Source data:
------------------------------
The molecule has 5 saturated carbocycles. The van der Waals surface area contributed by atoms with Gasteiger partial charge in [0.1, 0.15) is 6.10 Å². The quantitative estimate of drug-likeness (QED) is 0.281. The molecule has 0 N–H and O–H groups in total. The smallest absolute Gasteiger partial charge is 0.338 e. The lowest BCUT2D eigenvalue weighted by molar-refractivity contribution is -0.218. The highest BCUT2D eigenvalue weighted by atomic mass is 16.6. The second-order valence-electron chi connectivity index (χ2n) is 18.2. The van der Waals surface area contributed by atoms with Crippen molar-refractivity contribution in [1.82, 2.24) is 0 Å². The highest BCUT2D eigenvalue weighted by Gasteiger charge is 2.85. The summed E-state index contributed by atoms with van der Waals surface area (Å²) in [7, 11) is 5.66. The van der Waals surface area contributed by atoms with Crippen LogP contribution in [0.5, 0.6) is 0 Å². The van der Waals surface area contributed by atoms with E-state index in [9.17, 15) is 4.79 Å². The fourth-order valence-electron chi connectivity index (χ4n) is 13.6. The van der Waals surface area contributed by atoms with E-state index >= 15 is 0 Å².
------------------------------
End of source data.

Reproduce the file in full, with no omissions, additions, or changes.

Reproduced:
The molecule has 5 saturated carbocycles. The van der Waals surface area contributed by atoms with Gasteiger partial charge in [0.1, 0.15) is 6.10 Å². The quantitative estimate of drug-likeness (QED) is 0.281. The molecule has 0 N–H and O–H groups in total. The smallest absolute Gasteiger partial charge is 0.338 e. The lowest BCUT2D eigenvalue weighted by molar-refractivity contribution is -0.218. The highest BCUT2D eigenvalue weighted by atomic mass is 16.6. The second-order valence-electron chi connectivity index (χ2n) is 18.2. The van der Waals surface area contributed by atoms with Crippen molar-refractivity contribution in [1.82, 2.24) is 0 Å². The highest BCUT2D eigenvalue weighted by Gasteiger charge is 2.85. The summed E-state index contributed by atoms with van der Waals surface area (Å²) in [7, 11) is 5.66. The van der Waals surface area contributed by atoms with Crippen LogP contribution in [0.5, 0.6) is 0 Å². The van der Waals surface area contributed by atoms with E-state index in [9.17, 15) is 4.79 Å². The fourth-order valence-electron chi connectivity index (χ4n) is 13.6. The van der Waals surface area contributed by atoms with E-state index >= 15 is 0 Å².